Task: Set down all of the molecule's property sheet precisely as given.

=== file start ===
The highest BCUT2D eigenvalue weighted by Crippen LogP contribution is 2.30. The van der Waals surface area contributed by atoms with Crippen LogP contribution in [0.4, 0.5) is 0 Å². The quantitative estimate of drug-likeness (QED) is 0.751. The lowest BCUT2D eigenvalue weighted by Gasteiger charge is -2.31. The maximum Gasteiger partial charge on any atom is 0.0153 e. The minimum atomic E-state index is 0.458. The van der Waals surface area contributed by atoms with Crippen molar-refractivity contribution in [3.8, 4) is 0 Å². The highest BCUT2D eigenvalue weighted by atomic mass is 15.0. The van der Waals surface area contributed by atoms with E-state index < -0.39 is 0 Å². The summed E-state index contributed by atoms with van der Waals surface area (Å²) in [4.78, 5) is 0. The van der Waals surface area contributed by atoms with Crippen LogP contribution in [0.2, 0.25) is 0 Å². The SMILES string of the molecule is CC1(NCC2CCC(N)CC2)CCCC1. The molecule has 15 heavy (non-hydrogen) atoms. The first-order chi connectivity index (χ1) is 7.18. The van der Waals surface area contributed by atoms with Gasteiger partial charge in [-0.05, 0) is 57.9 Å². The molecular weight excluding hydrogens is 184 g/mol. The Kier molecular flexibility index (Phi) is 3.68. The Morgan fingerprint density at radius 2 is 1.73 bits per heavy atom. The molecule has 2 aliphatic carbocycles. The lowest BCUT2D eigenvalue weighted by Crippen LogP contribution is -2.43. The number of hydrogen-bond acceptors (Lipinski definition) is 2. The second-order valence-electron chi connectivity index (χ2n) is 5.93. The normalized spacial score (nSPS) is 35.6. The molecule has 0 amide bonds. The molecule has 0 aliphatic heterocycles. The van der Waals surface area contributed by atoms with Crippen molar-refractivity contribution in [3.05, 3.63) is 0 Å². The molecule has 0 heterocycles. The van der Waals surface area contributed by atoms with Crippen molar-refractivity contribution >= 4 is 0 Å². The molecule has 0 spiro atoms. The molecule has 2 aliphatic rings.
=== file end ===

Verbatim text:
The highest BCUT2D eigenvalue weighted by Crippen LogP contribution is 2.30. The van der Waals surface area contributed by atoms with Crippen LogP contribution in [0.4, 0.5) is 0 Å². The quantitative estimate of drug-likeness (QED) is 0.751. The lowest BCUT2D eigenvalue weighted by Gasteiger charge is -2.31. The maximum Gasteiger partial charge on any atom is 0.0153 e. The minimum atomic E-state index is 0.458. The van der Waals surface area contributed by atoms with Crippen molar-refractivity contribution in [3.8, 4) is 0 Å². The highest BCUT2D eigenvalue weighted by atomic mass is 15.0. The van der Waals surface area contributed by atoms with E-state index < -0.39 is 0 Å². The summed E-state index contributed by atoms with van der Waals surface area (Å²) in [4.78, 5) is 0. The van der Waals surface area contributed by atoms with Crippen LogP contribution in [0.2, 0.25) is 0 Å². The SMILES string of the molecule is CC1(NCC2CCC(N)CC2)CCCC1. The molecule has 15 heavy (non-hydrogen) atoms. The first-order chi connectivity index (χ1) is 7.18. The van der Waals surface area contributed by atoms with Gasteiger partial charge in [-0.05, 0) is 57.9 Å². The molecular weight excluding hydrogens is 184 g/mol. The Kier molecular flexibility index (Phi) is 3.68. The Morgan fingerprint density at radius 2 is 1.73 bits per heavy atom. The molecule has 2 aliphatic carbocycles. The lowest BCUT2D eigenvalue weighted by Crippen LogP contribution is -2.43. The number of hydrogen-bond acceptors (Lipinski definition) is 2. The second-order valence-electron chi connectivity index (χ2n) is 5.93. The normalized spacial score (nSPS) is 35.6. The molecule has 0 amide bonds. The molecule has 0 aliphatic heterocycles. The van der Waals surface area contributed by atoms with Crippen molar-refractivity contribution in [3.05, 3.63) is 0 Å². The molecule has 0 heterocycles. The van der Waals surface area contributed by atoms with Crippen molar-refractivity contribution >= 4 is 0 Å². The molecule has 0 spiro atoms. The molecule has 2 aliphatic rings.